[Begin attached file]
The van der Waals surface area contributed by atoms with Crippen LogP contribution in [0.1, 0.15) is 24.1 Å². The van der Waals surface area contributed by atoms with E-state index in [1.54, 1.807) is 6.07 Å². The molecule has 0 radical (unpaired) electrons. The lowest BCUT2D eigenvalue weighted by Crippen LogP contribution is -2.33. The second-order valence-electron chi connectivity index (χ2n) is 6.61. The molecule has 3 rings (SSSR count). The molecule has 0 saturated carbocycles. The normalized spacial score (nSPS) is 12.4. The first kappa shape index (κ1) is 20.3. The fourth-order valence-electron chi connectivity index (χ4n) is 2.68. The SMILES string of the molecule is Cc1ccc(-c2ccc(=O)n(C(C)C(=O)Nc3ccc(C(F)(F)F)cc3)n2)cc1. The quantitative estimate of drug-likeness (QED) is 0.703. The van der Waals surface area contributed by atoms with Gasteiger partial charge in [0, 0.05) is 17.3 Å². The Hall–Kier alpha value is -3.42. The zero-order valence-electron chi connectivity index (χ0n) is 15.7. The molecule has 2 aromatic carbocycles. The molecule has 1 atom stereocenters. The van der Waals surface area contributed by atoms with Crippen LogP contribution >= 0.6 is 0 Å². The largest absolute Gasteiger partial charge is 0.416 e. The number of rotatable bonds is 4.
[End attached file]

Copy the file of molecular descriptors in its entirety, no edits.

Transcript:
The van der Waals surface area contributed by atoms with Crippen LogP contribution in [0.1, 0.15) is 24.1 Å². The van der Waals surface area contributed by atoms with E-state index in [1.54, 1.807) is 6.07 Å². The molecule has 0 radical (unpaired) electrons. The lowest BCUT2D eigenvalue weighted by Crippen LogP contribution is -2.33. The second-order valence-electron chi connectivity index (χ2n) is 6.61. The molecule has 3 rings (SSSR count). The molecule has 0 saturated carbocycles. The normalized spacial score (nSPS) is 12.4. The first kappa shape index (κ1) is 20.3. The fourth-order valence-electron chi connectivity index (χ4n) is 2.68. The SMILES string of the molecule is Cc1ccc(-c2ccc(=O)n(C(C)C(=O)Nc3ccc(C(F)(F)F)cc3)n2)cc1. The quantitative estimate of drug-likeness (QED) is 0.703. The van der Waals surface area contributed by atoms with Gasteiger partial charge in [0, 0.05) is 17.3 Å². The Hall–Kier alpha value is -3.42. The zero-order valence-electron chi connectivity index (χ0n) is 15.7. The molecule has 2 aromatic carbocycles. The molecule has 1 atom stereocenters. The van der Waals surface area contributed by atoms with Crippen LogP contribution >= 0.6 is 0 Å². The largest absolute Gasteiger partial charge is 0.416 e. The number of rotatable bonds is 4.